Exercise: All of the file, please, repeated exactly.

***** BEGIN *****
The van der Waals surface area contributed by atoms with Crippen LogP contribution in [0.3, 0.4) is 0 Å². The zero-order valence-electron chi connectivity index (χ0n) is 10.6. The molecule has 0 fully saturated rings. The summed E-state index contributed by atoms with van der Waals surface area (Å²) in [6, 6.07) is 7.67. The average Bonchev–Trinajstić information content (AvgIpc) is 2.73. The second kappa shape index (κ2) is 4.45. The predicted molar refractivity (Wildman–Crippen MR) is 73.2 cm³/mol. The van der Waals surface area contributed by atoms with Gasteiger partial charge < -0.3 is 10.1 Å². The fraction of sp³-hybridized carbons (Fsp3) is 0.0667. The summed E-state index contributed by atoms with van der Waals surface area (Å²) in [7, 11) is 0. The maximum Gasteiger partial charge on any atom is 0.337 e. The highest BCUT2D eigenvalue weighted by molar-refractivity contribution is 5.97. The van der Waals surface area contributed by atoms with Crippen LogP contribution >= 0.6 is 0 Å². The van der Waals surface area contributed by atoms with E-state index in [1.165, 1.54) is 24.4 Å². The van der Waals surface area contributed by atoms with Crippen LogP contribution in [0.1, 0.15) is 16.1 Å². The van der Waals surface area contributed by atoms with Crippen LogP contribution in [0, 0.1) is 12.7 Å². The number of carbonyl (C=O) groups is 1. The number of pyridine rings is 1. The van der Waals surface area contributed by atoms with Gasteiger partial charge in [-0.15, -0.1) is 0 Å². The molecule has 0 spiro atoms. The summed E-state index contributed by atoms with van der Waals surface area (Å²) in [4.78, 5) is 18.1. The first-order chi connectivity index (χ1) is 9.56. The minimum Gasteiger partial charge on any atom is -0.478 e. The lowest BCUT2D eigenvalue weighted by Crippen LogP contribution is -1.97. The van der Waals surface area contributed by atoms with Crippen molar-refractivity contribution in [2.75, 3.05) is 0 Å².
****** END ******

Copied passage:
The van der Waals surface area contributed by atoms with Crippen LogP contribution in [0.3, 0.4) is 0 Å². The zero-order valence-electron chi connectivity index (χ0n) is 10.6. The molecule has 0 fully saturated rings. The summed E-state index contributed by atoms with van der Waals surface area (Å²) in [6, 6.07) is 7.67. The average Bonchev–Trinajstić information content (AvgIpc) is 2.73. The second kappa shape index (κ2) is 4.45. The predicted molar refractivity (Wildman–Crippen MR) is 73.2 cm³/mol. The van der Waals surface area contributed by atoms with Gasteiger partial charge < -0.3 is 10.1 Å². The fraction of sp³-hybridized carbons (Fsp3) is 0.0667. The summed E-state index contributed by atoms with van der Waals surface area (Å²) in [7, 11) is 0. The maximum Gasteiger partial charge on any atom is 0.337 e. The highest BCUT2D eigenvalue weighted by molar-refractivity contribution is 5.97. The van der Waals surface area contributed by atoms with Crippen LogP contribution >= 0.6 is 0 Å². The van der Waals surface area contributed by atoms with E-state index in [1.165, 1.54) is 24.4 Å². The van der Waals surface area contributed by atoms with Crippen LogP contribution in [0.1, 0.15) is 16.1 Å². The van der Waals surface area contributed by atoms with Crippen LogP contribution in [0, 0.1) is 12.7 Å². The number of carbonyl (C=O) groups is 1. The number of pyridine rings is 1. The van der Waals surface area contributed by atoms with Gasteiger partial charge in [-0.15, -0.1) is 0 Å². The molecule has 0 spiro atoms. The summed E-state index contributed by atoms with van der Waals surface area (Å²) in [4.78, 5) is 18.1. The first-order chi connectivity index (χ1) is 9.56. The minimum Gasteiger partial charge on any atom is -0.478 e. The lowest BCUT2D eigenvalue weighted by Crippen LogP contribution is -1.97. The van der Waals surface area contributed by atoms with Crippen molar-refractivity contribution in [2.75, 3.05) is 0 Å².